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Officials work on funding plans for Marlins stadium

BasesLoadedWalk

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Is it me or does this feel like a case of deja vu all over again? :mischief2

http://www.palmbeachpost.com/politics/cont...tadiumfeed.html

Officials work on funding plans for Marlins stadium

By Charles Elmore
Palm Beach Post Staff Writer

Thursday, April 05, 2007

The Florida Marlins, who are preparing for Friday's home opener, don't expect the state to decide whether to pay $60 million to help fund a new stadium until the legislative equivalent of the ninth inning.

"It's touch and go," a team official said Thursday. "We won't know until May." Given recent history, it wouldn't be a big surprise if the question wasn't resolved until May 4, the conclusion of the 60-day legislative session.

Oddly enough, if state money is approved after years of failure, the news might arrive before the Marlins know exactly where a $490 million, retractable-roof stadium would be built. Miami and Miami-Dade County have approved a baseball financing plan for a site "to be determined." The Orange Bowl site has surpassed downtown as the leading contender for a 37,000-seat facility.

The University of Miami Hurricanes are considering playing their football games in Dolphin Stadium, the current leased home of the Marlins. The Little Havana setting of the Orange Bowl appears to be where the largest bloc of county and city commissioners wants the Marlins to go.

Even as they seek to accommodate a new Marlins stadium, Miami commissioners are grappling with ways to rehab the Orange Bowl itself for the Hurricanes.

There probably will not be enough money to spend on two buildings.

For years, attempts to secure state money for a baseball stadium have collapsed at the last minute.

This year brings higher hopes for the club: Gov. Charlie Crist has supported a stadium from the start. House Speaker Marco Rubio, R?Miami, is an enthusiastic backer, and top Senate leadership has not opposed it.

Marlins stadium bills advanced through Senate and House committees without much trouble early in the session. But fervor for the stadium could wane as legislators are forced to make tough choices about education and social spending in a slowing economy.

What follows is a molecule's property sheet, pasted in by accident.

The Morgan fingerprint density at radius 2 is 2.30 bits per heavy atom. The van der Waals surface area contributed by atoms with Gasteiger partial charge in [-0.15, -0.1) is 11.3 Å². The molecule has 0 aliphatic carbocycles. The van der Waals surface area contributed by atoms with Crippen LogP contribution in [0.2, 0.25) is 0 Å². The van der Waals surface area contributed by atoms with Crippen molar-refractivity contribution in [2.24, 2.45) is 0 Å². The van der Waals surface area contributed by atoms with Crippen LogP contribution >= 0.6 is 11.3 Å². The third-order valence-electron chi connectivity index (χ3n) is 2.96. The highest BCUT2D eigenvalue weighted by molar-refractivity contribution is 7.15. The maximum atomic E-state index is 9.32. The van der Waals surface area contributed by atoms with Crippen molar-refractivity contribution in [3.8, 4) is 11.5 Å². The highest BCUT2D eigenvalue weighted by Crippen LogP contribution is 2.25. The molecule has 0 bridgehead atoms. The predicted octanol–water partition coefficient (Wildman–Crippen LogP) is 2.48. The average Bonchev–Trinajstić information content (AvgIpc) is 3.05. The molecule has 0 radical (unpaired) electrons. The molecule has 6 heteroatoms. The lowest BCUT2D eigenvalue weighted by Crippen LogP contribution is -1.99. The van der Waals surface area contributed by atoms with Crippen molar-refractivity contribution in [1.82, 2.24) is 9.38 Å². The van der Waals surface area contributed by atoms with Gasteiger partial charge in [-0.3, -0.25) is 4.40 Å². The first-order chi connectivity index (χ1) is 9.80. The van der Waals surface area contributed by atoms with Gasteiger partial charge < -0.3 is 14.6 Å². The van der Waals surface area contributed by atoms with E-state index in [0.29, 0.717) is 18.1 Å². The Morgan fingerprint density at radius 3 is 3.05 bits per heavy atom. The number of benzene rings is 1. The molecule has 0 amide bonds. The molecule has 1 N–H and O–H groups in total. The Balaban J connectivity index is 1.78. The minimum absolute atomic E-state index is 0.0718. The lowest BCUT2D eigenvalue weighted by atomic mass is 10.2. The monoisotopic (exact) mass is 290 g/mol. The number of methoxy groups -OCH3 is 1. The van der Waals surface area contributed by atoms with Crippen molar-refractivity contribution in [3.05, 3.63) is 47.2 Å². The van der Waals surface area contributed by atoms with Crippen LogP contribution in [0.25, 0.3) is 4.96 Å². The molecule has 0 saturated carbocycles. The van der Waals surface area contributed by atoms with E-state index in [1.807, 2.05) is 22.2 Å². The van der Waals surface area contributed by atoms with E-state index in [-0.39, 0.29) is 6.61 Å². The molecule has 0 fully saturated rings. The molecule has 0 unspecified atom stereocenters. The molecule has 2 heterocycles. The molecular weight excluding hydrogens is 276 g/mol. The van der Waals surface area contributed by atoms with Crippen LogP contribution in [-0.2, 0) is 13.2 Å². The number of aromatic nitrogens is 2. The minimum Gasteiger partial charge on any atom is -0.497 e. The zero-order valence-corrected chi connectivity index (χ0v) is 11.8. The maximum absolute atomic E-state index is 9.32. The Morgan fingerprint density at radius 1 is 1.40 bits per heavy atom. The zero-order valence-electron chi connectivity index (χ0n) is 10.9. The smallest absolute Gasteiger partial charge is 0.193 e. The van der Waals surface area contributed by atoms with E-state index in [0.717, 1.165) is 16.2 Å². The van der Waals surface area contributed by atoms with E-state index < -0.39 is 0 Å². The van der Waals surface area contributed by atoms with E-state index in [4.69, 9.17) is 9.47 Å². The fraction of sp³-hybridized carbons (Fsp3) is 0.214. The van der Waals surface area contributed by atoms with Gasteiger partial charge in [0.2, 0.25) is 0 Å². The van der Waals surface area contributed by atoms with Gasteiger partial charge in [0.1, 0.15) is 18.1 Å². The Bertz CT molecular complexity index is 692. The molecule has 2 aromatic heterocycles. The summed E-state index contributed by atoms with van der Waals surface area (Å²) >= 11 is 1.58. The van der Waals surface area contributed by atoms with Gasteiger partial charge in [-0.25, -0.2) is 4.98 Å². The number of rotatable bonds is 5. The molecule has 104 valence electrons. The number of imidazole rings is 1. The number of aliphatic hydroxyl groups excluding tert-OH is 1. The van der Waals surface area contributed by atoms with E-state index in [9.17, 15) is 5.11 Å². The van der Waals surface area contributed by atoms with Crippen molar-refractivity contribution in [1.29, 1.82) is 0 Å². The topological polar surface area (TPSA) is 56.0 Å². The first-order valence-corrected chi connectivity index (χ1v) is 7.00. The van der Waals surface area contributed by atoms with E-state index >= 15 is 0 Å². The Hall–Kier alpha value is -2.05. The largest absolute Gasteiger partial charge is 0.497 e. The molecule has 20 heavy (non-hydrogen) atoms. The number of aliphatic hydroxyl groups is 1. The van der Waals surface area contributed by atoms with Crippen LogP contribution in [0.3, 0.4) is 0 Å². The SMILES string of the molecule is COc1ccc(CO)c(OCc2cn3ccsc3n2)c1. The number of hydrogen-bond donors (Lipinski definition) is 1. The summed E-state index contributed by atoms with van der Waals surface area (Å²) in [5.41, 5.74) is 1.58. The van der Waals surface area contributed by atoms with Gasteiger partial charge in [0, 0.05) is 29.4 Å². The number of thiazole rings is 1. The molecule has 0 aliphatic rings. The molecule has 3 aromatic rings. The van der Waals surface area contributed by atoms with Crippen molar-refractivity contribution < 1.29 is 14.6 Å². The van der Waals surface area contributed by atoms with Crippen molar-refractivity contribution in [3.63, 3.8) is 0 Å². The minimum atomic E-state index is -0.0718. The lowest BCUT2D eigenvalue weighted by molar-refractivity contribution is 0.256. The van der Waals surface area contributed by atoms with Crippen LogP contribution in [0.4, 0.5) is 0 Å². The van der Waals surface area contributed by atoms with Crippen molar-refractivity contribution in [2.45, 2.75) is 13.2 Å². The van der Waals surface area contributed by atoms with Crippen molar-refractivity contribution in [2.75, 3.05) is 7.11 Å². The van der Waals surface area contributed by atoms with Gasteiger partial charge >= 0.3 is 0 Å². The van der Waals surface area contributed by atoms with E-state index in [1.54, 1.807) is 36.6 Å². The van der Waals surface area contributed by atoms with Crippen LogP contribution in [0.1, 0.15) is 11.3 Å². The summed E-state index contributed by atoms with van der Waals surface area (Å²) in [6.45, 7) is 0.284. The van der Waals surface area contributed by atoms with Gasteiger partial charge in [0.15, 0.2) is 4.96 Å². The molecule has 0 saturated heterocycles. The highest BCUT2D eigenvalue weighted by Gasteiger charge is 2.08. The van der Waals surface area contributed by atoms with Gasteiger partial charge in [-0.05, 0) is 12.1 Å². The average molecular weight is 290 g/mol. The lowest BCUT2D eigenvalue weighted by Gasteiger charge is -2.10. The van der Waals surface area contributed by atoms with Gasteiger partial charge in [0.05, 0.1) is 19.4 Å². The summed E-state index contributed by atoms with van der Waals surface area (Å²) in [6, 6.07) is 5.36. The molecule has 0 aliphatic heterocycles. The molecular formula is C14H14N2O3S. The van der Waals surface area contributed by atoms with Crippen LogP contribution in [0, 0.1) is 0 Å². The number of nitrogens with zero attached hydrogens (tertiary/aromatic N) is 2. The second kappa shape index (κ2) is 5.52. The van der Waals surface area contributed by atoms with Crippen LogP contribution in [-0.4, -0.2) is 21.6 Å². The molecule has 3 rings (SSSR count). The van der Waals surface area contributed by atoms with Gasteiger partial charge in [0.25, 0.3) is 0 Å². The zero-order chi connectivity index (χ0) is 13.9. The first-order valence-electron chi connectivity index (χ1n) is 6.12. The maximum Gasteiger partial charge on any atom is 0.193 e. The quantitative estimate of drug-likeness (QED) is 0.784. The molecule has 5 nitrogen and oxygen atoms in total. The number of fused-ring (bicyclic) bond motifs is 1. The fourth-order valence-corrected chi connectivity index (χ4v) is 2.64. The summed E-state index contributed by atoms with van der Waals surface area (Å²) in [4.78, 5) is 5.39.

Another issue: The Marlins already got $60 million from the state to retrofit Dolphin Stadium for baseball. The state's eight other pro franchises might also want their second bite of the apple, and at least one competing bill would give them that.

Two lawmakers have proposed requiring voter approval by referendum of any stadium spending. That idea might not have enough votes to pass, but it signals some pockets of skepticism about spending on the Marlins.

Under a financing plan approved in early March, Miami-Dade County would contribute $145 million in hotel bad taxes. The city would pledge $108 million in hotel and tourist taxes.

The Marlins promise $207 million, mostly in the form of rent payments. The club also would cover cost overruns. That leaves the state to pitch in $60 million to cover $30 million in construction bonds. And probably means another legislative contest not decided until late in the game.
 

CapeFish

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Everything is being left for the last minute up there....which can mean one of two things:

1) We run out of time like in the past.
2) The dam breaks open and water rushes through.
 

costabear

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I think they just reprint these articles every year and change the date.
 

babaru

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The Orange Bowl site has surpassed downtown as the leading contender for a 37,000-seat facility.

not very happy about this...
 

CapeFish

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If the Canes do leave the Orange Bowl, the money to renovate the OB could become available for the Marlins....very remotely possible.
 

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